In a Married World, Singles Struggle for Attention by Tara Parker-Pope (NYT 9/20/2011)
Single adults living alone are becoming a significant proportion of the population in the United States. Although your particular group of friends may be partnered, 27% of households in 2006 consist of persons living alone (approximately 12% divorced, 6% not yet or never married).These percentages vary considerably, depending on where you live.In some cities (and apartment complexes), the majority of adults are single.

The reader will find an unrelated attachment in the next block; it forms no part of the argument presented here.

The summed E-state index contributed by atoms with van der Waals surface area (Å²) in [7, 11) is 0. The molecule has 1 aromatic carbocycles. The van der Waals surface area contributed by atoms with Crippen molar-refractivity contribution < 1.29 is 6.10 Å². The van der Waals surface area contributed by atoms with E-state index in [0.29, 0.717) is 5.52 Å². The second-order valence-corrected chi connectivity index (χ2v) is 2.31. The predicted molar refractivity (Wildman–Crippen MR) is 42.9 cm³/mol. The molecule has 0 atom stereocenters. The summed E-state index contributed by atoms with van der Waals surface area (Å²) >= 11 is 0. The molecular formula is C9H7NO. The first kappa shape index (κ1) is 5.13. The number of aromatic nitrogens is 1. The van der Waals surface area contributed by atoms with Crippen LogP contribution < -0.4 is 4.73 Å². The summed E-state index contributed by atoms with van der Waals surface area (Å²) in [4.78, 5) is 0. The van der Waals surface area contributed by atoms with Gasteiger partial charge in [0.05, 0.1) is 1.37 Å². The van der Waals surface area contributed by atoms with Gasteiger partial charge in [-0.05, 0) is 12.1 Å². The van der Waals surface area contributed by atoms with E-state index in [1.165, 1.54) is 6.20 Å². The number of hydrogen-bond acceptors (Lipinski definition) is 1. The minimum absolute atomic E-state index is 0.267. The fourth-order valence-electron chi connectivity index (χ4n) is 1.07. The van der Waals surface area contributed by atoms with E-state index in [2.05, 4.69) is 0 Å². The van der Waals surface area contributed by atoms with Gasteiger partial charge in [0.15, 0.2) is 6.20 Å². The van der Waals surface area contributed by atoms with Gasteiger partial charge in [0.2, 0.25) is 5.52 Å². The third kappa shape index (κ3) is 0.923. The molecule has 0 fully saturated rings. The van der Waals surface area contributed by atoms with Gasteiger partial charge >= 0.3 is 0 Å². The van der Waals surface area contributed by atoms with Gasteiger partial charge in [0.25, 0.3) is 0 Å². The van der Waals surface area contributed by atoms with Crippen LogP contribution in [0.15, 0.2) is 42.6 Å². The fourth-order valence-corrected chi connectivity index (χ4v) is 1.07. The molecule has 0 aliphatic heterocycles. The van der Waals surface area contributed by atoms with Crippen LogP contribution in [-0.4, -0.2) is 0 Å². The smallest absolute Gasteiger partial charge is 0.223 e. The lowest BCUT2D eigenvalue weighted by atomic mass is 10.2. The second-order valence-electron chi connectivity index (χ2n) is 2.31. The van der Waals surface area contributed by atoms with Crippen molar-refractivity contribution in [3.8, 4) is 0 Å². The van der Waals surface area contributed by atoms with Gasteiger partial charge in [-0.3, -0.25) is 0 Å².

In addition, the
average age for marriage for both men and women has been steadily increasing. This fact together with the significant divorce rates has resulted in the percentage of unmarried men and women in the 40-44 year old age bracket more than doubling between 1970 and 2002. Increased longevity also means there are more widows and widowers, who are single and living alone. All of these statistics add up to the reality, quoted recently in the New York Times, that “on the average, Americans now spend half their adult lives outside marriage.”
But how does that help me feel less alone and different, if all my friends are partnered? Read on in “Am I the Only One?” if you want to see how cultural images of singleness can impact how you think about yourself, and what you can do about it.
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